Exhibit One

February 14, 2017 photo of Maggie’s place setting after her breakfast. Maggie is four years, nine months old.

Maggie’s plate. Maggie is nearly five years old (four and nine months).

Exhibit Two

February 14, 2017 photo of Griffin’s place setting after his breakfast. Griffin is seven years, ten months old.

Griffin’s plate. Griffin is nearly eight years old (seven years, ten months).


The developmental hypothesis does not appear to hold. Maggie still has the cleaner area, though Griffin’s kept most of his detritus on his plate. (He also ate more, and with more enthusiasm, than she did.) But, clearly, mega-messes are not hardwired into four-year-olds.

I should add, too, that while Griffin still tends to be the messier eater, he is far better at keeping other areas of the house clean. At cleanup time, Maggie suffers from chronic debilitating attacks of exhaustion. Griffin, by contrast, will often tackle cleanup without being asked, rarely complains when we request a cleaning, and is developing a good sense of judgment about what will pass parental inspection.

State Fair 2015

Our annual pilgrimage to the Minnesota State Fair. This year we were all a bit crankier than usual, but that didn’t stop us from staying for nearly 12 hours (and 17,000 steps, according to my trusty fitbit).

Fair food included (basically covering all of our meals today):

  • hot waffle ice cream sandwiches (just as good as last year!)
  • chicken in waffle cones (another favorite from last year)
  • mini-donuts
  • strawberry rhubarb milkshake from the dairy barn
  • hot dogs and pronto pups (verifying that regular corn dogs beat pronto pups)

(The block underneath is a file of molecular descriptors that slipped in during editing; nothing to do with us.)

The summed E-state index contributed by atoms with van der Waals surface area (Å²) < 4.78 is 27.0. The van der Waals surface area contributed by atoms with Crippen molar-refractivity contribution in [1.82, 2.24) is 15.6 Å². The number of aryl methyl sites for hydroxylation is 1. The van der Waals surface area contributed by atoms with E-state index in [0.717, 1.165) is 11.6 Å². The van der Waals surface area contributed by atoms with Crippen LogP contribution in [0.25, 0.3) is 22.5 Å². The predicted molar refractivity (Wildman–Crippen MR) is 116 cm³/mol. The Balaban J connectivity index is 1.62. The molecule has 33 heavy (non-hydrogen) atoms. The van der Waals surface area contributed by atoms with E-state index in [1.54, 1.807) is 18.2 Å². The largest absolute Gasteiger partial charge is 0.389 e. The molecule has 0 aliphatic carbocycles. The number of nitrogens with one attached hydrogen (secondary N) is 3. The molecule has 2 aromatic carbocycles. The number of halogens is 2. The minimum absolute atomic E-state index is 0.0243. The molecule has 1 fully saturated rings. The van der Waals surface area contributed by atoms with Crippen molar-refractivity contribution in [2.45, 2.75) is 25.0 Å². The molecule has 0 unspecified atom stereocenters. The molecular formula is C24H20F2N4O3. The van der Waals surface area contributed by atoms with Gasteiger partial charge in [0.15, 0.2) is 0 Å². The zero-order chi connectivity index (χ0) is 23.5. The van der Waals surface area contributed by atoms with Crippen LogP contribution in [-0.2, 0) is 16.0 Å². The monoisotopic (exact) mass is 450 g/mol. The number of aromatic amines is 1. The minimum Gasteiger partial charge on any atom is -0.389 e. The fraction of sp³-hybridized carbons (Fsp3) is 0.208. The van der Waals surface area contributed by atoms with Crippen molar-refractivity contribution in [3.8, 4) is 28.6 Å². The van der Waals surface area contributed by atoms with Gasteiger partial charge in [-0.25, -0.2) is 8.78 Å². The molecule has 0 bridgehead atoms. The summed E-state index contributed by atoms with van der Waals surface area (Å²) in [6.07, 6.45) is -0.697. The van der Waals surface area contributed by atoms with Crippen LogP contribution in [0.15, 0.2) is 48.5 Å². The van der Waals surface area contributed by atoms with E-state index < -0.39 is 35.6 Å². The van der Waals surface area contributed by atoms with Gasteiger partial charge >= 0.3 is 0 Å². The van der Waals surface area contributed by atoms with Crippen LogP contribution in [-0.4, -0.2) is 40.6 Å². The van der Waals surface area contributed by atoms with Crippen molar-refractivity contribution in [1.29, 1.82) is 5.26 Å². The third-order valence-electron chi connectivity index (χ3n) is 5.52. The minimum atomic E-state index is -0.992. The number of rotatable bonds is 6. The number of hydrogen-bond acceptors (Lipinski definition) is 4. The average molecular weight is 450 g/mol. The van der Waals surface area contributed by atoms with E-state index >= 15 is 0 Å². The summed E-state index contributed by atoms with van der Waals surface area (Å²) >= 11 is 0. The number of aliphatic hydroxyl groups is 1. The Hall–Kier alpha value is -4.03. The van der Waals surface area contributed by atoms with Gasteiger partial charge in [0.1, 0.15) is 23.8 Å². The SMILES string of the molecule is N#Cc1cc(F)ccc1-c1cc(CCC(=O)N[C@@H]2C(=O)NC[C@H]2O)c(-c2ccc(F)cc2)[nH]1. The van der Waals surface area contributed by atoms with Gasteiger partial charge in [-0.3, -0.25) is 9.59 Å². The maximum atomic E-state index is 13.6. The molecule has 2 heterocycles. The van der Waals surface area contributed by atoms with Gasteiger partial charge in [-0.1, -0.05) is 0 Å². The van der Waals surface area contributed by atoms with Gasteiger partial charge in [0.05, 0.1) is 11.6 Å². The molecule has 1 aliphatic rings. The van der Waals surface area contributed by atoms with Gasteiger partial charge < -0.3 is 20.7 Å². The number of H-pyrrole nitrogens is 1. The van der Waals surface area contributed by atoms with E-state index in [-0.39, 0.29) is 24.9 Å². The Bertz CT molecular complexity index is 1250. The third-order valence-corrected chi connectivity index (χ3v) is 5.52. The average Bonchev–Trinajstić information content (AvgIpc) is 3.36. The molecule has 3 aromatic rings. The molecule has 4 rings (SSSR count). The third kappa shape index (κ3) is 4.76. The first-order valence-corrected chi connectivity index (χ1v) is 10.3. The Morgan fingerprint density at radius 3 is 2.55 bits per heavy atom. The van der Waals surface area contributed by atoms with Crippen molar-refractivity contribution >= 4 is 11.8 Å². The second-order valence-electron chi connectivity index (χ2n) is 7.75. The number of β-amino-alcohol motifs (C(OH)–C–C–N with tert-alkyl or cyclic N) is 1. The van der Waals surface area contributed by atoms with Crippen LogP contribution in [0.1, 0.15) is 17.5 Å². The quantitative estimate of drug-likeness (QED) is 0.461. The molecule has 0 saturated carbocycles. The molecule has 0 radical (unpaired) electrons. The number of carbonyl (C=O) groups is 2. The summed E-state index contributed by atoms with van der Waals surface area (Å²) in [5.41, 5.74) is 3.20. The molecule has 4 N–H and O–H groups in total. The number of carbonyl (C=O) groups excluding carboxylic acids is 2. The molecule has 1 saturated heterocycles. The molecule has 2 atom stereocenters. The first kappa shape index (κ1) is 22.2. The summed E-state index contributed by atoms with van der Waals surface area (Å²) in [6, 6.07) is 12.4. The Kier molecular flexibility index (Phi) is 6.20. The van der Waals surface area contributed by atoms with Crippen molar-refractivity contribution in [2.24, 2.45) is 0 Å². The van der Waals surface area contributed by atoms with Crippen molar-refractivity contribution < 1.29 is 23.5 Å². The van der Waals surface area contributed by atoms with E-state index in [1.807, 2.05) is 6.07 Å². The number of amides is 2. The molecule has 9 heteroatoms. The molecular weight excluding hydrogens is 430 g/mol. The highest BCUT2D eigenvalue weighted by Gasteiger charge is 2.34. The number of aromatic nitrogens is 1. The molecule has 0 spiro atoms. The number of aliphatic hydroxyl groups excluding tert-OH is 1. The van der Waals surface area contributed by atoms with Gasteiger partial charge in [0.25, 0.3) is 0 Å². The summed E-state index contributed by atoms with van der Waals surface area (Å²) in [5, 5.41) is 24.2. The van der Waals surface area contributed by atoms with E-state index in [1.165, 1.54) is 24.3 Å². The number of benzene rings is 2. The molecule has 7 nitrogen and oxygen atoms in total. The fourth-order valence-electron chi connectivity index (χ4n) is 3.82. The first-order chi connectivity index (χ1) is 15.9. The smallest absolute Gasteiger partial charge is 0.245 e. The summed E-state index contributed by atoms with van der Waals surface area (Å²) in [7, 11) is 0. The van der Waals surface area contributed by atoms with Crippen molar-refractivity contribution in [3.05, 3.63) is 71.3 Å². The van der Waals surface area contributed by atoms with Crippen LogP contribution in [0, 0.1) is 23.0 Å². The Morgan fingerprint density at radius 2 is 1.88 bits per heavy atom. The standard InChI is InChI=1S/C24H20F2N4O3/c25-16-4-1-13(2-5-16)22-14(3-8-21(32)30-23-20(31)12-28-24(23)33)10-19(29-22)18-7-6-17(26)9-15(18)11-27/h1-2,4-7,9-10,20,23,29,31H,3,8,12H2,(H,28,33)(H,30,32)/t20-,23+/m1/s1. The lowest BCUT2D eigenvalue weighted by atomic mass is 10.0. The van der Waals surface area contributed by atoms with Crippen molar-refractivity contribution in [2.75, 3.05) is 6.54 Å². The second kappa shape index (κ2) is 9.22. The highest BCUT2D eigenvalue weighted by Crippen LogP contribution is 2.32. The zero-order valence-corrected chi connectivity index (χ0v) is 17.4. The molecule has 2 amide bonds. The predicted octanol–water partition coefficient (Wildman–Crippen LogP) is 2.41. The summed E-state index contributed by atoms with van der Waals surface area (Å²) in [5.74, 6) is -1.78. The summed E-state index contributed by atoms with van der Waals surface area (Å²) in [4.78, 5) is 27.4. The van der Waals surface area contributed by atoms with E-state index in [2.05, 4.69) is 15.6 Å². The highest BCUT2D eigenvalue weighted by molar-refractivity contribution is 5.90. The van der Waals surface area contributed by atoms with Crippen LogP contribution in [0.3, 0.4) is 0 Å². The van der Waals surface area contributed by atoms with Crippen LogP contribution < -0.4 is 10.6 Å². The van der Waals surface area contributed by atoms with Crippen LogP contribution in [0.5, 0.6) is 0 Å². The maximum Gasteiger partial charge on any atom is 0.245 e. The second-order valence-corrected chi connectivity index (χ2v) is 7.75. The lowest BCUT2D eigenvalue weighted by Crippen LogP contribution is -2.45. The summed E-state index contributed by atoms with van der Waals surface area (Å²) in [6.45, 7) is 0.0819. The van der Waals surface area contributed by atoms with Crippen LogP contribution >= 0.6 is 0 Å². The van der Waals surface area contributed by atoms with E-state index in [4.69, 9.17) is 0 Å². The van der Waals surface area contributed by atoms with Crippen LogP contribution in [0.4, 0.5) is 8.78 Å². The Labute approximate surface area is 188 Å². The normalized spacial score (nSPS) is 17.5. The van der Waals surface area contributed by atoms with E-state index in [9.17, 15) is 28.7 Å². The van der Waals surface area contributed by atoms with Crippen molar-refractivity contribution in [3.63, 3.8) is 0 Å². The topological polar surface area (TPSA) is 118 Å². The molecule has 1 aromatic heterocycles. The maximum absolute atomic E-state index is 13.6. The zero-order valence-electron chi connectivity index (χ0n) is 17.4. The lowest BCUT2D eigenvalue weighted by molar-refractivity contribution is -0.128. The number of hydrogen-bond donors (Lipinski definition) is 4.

• samosas from the midtown global market
  • gyros from holy land
  • cotton candy

Favorite discovery this year was the play area outside the Eco Experience. Sand + water + building supplies = infinite fun.

As a postscript, in the interest of keeping things real, I should mention that shortly after putting this post together, Griffin puked all over his bed. Besides being gross, it was a good reminder that fair food, though fun, isn’t really what a growing body wants.

(But man, those waffle sandwiches were awesome.)


Two nights and lots of fun in Asheville, North Carolina, while visiting our friends, Sue and Chris, and their three dogs, one cat, and six chickens. (Sadly, two chickens were nabbed by a raccoon on our second night, so now there are four, in a newly reinforced coop.)

Asheville has a lot to recommend it and we enjoyed a great tour with Chris while Sue was at work. Naturally, some of my best memories are dominated by food. Had some spectacular barbecue at 12 Bones, which is apparently President Obama’s top choice in town. Then, on our way out, we stopped for breakfast  at Biscuit Head, which is in the running for my favorite breakfast restaurant in the world.

Below are an assortment of phone shots from our Asheville stint.

Carrier Park with an awesome play structure reminiscent of one of our favorites in Saint Paul
Griffin throwing a ball with Streak and Ruff
Beautiful optical effect on the shadow of a leaf floating in a brook. (What causes this?)
Maggie on the grounds of the Biltmore Estate
Posed group at Biltmore
The Stocco Roys (and Quaker) at Biltmore
Awesome breakfast at Biscuit Head (Maggie had the biscuit with sausage patty)
Brisket biscuit at Biscuit Head
Another happy customer


Chicago and Icees

We survived the night, dry and free of unwanted atmospheric voltage. Not a great night’s rest, alas, but we’re thankful for our new, more spacious tent.

Two quotes from our journey thus far:

Monday, 4:30 PM:

Maggie: “Griffin, laugh when I say ‘Chicago.'”
Griffin: “Why do I have to laugh?!”
M: “Chi–Ca–GO!!”
G: <no laughing>
M: “Laugh Griffin!!”
G: “I don’t want to laugh. Chicago!”
M <yelling>: “NO! I want to talk about ME!!!”
G: “Chicago. Chicago. Chicago.”
M <yelling>: “NOOOOOOO!”

Tuesday, 8:30 AM:

Sarah: “Ok guys we’re going to stop here because I need some coffee and Daddy needs to go to the bathroom–”
Griffin: “–and I need an Icee!”

Maggie car seat
“I want to talk about me.”
Griffin carseat
“I’ll have an Icee for breakfast please.”